Former Health and Promotion Administration (HPA) director-general Chiou Shu-ti (邱淑媞) on Sunday urged smokers to stop littering, after she took a picture of a Formosan blue magpie seemingly mistaking a cigarette butt for food.
The bird was looking for something to eat near a river when it appeared to mistake the cigarette butt for food, said Chiou, a bird-watcher and photographer, adding that she hopes the image would raise awareness about littering.
The picture was taken in Qianshan Park in Taipei’s Yangmingshan (陽明山) area, which is an important habitat for the Formosan blue magpie, she added.
Photo courtesy of Chiou Shu-ti
The Formosan blue magpie, also known as the “long-tailed mountain lady,” is one of Taiwan’s 14 endemic bird species, and was named Taiwan’s national bird in 2007.
Fortunately, the magpie in the picture did not swallow the butt, otherwise there could have been severe consequences, as they contain toxic elements such as arsenic and lead, Chiou said.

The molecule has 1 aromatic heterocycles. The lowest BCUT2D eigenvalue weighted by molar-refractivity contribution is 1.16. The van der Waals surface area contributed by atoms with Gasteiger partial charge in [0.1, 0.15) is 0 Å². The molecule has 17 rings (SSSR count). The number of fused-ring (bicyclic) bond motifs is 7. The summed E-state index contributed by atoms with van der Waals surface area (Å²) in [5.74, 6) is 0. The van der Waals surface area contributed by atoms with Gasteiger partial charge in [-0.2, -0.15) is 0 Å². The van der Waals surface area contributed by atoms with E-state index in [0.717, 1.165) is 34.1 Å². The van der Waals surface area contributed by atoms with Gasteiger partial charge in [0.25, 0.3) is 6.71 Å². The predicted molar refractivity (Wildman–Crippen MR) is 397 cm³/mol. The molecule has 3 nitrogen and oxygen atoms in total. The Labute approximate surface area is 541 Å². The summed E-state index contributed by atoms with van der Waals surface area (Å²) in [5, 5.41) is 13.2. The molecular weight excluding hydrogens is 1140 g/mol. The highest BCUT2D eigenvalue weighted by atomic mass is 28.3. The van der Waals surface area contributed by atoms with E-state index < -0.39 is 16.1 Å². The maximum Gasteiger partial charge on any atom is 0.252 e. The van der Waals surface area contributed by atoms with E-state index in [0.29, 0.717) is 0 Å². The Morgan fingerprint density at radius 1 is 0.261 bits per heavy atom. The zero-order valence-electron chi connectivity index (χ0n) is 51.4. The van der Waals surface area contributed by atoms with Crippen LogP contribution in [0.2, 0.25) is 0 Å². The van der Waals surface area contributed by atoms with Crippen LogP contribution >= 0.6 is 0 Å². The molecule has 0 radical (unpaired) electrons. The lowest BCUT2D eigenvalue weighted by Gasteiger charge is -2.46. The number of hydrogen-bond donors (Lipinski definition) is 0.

Every year, up to 4.5 trillion cigarette butts are littered globally, and they are also the biggest contributor to marine pollution, she said, citing reports, adding that in 2000, the California Coastal Cleanup Day collected 230,000 cigarette butts in one day.
Chiou said that in 2014, when she was head of the HPA, she promoted a policy to designate smoking areas in parks, but cigarette butts can still be seen in parks across Taiwan.
Although butts thrown into the water, as opposed to the ground, are less likely to be eaten by animals, the water cycle can still bring them back to humans after they travel through underground pipes and the sea, she said.
International initiatives urge smokers to take responsibility for their trash by putting butts into a pocket ashtray, she said, adding that smokers in Taiwan should also work to reduce litter.
Huang Shu-ting (黃蜀婷), the head of a Tainan-based bird photography club, said she has long encouraged bird-watchers to be “frontline observers of the ecosystem” who raise awareness about environmental issues that they see.
Many bird-watchers participate in activities to clean mountains and beaches as part of their efforts to create a better living environment for birds, she added.
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